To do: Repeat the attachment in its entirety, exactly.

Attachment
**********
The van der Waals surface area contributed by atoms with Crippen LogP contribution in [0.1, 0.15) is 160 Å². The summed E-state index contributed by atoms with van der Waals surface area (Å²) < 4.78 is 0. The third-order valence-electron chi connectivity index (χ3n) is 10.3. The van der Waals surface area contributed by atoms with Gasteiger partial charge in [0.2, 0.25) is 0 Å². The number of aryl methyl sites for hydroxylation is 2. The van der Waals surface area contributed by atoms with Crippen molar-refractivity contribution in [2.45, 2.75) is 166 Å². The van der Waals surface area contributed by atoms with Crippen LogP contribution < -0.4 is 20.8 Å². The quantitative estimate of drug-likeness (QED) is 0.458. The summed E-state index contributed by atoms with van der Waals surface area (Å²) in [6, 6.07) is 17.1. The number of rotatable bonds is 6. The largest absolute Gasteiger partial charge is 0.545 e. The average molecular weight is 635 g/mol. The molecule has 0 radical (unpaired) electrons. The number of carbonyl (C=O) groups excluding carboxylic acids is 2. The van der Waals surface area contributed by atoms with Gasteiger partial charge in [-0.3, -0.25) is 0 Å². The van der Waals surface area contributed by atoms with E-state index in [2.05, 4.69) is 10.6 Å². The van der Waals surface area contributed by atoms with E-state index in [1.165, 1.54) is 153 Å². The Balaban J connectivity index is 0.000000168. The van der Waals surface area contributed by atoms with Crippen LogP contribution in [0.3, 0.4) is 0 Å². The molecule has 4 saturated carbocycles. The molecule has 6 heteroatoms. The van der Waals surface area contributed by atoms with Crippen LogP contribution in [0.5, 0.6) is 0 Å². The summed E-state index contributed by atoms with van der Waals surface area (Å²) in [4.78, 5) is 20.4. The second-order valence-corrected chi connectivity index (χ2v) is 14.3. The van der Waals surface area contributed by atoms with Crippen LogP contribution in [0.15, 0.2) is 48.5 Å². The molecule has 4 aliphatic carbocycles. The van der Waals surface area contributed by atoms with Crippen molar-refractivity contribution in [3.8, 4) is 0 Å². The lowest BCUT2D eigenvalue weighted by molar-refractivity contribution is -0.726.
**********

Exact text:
The van der Waals surface area contributed by atoms with Crippen LogP contribution in [0.1, 0.15) is 160 Å². The summed E-state index contributed by atoms with van der Waals surface area (Å²) < 4.78 is 0. The third-order valence-electron chi connectivity index (χ3n) is 10.3. The van der Waals surface area contributed by atoms with Gasteiger partial charge in [0.2, 0.25) is 0 Å². The number of aryl methyl sites for hydroxylation is 2. The van der Waals surface area contributed by atoms with Crippen molar-refractivity contribution in [2.45, 2.75) is 166 Å². The van der Waals surface area contributed by atoms with Crippen LogP contribution < -0.4 is 20.8 Å². The quantitative estimate of drug-likeness (QED) is 0.458. The summed E-state index contributed by atoms with van der Waals surface area (Å²) in [6, 6.07) is 17.1. The number of rotatable bonds is 6. The largest absolute Gasteiger partial charge is 0.545 e. The average molecular weight is 635 g/mol. The molecule has 0 radical (unpaired) electrons. The number of carbonyl (C=O) groups excluding carboxylic acids is 2. The van der Waals surface area contributed by atoms with Gasteiger partial charge in [-0.3, -0.25) is 0 Å². The van der Waals surface area contributed by atoms with E-state index in [2.05, 4.69) is 10.6 Å². The van der Waals surface area contributed by atoms with E-state index in [1.165, 1.54) is 153 Å². The Balaban J connectivity index is 0.000000168. The van der Waals surface area contributed by atoms with Crippen LogP contribution in [0.3, 0.4) is 0 Å². The molecule has 4 saturated carbocycles. The molecule has 6 heteroatoms. The van der Waals surface area contributed by atoms with Crippen LogP contribution in [0.5, 0.6) is 0 Å². The summed E-state index contributed by atoms with van der Waals surface area (Å²) in [4.78, 5) is 20.4. The second-order valence-corrected chi connectivity index (χ2v) is 14.3. The van der Waals surface area contributed by atoms with Crippen LogP contribution in [0.15, 0.2) is 48.5 Å². The molecule has 4 aliphatic carbocycles. The van der Waals surface area contributed by atoms with Crippen molar-refractivity contribution in [3.8, 4) is 0 Å². The lowest BCUT2D eigenvalue weighted by molar-refractivity contribution is -0.726.